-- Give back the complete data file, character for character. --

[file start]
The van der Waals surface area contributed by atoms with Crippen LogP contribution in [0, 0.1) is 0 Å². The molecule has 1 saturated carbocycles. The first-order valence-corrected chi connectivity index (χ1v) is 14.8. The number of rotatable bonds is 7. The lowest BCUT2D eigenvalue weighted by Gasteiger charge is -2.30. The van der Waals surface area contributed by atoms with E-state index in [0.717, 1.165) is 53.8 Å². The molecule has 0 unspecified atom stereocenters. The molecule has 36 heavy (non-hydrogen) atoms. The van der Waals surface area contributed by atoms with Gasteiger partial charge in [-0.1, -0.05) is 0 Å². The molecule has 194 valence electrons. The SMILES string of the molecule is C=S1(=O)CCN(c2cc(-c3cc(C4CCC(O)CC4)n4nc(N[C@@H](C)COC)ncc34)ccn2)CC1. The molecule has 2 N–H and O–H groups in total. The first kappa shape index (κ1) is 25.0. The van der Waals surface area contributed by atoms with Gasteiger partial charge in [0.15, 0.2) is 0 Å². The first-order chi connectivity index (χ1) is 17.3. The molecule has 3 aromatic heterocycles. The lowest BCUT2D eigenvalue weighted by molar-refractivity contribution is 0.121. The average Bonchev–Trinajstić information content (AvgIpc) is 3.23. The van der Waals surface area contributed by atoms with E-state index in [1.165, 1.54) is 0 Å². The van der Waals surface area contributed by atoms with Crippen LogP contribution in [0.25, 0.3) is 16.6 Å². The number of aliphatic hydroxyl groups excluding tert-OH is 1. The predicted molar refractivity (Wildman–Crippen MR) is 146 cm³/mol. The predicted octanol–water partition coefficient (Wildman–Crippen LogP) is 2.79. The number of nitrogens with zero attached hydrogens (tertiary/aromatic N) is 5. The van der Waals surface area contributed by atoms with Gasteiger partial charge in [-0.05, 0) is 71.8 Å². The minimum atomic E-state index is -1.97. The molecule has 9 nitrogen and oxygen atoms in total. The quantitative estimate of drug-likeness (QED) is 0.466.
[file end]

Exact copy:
The van der Waals surface area contributed by atoms with Crippen LogP contribution in [0, 0.1) is 0 Å². The molecule has 1 saturated carbocycles. The first-order valence-corrected chi connectivity index (χ1v) is 14.8. The number of rotatable bonds is 7. The lowest BCUT2D eigenvalue weighted by Gasteiger charge is -2.30. The van der Waals surface area contributed by atoms with E-state index in [0.717, 1.165) is 53.8 Å². The molecule has 0 unspecified atom stereocenters. The molecule has 36 heavy (non-hydrogen) atoms. The van der Waals surface area contributed by atoms with Gasteiger partial charge in [-0.1, -0.05) is 0 Å². The molecule has 194 valence electrons. The SMILES string of the molecule is C=S1(=O)CCN(c2cc(-c3cc(C4CCC(O)CC4)n4nc(N[C@@H](C)COC)ncc34)ccn2)CC1. The molecule has 2 N–H and O–H groups in total. The first kappa shape index (κ1) is 25.0. The van der Waals surface area contributed by atoms with Gasteiger partial charge in [0.15, 0.2) is 0 Å². The first-order chi connectivity index (χ1) is 17.3. The molecule has 3 aromatic heterocycles. The lowest BCUT2D eigenvalue weighted by molar-refractivity contribution is 0.121. The average Bonchev–Trinajstić information content (AvgIpc) is 3.23. The van der Waals surface area contributed by atoms with E-state index in [1.165, 1.54) is 0 Å². The van der Waals surface area contributed by atoms with Crippen LogP contribution in [0.25, 0.3) is 16.6 Å². The number of aliphatic hydroxyl groups excluding tert-OH is 1. The predicted molar refractivity (Wildman–Crippen MR) is 146 cm³/mol. The predicted octanol–water partition coefficient (Wildman–Crippen LogP) is 2.79. The number of nitrogens with zero attached hydrogens (tertiary/aromatic N) is 5. The van der Waals surface area contributed by atoms with Gasteiger partial charge in [-0.05, 0) is 71.8 Å². The minimum atomic E-state index is -1.97. The molecule has 9 nitrogen and oxygen atoms in total. The quantitative estimate of drug-likeness (QED) is 0.466.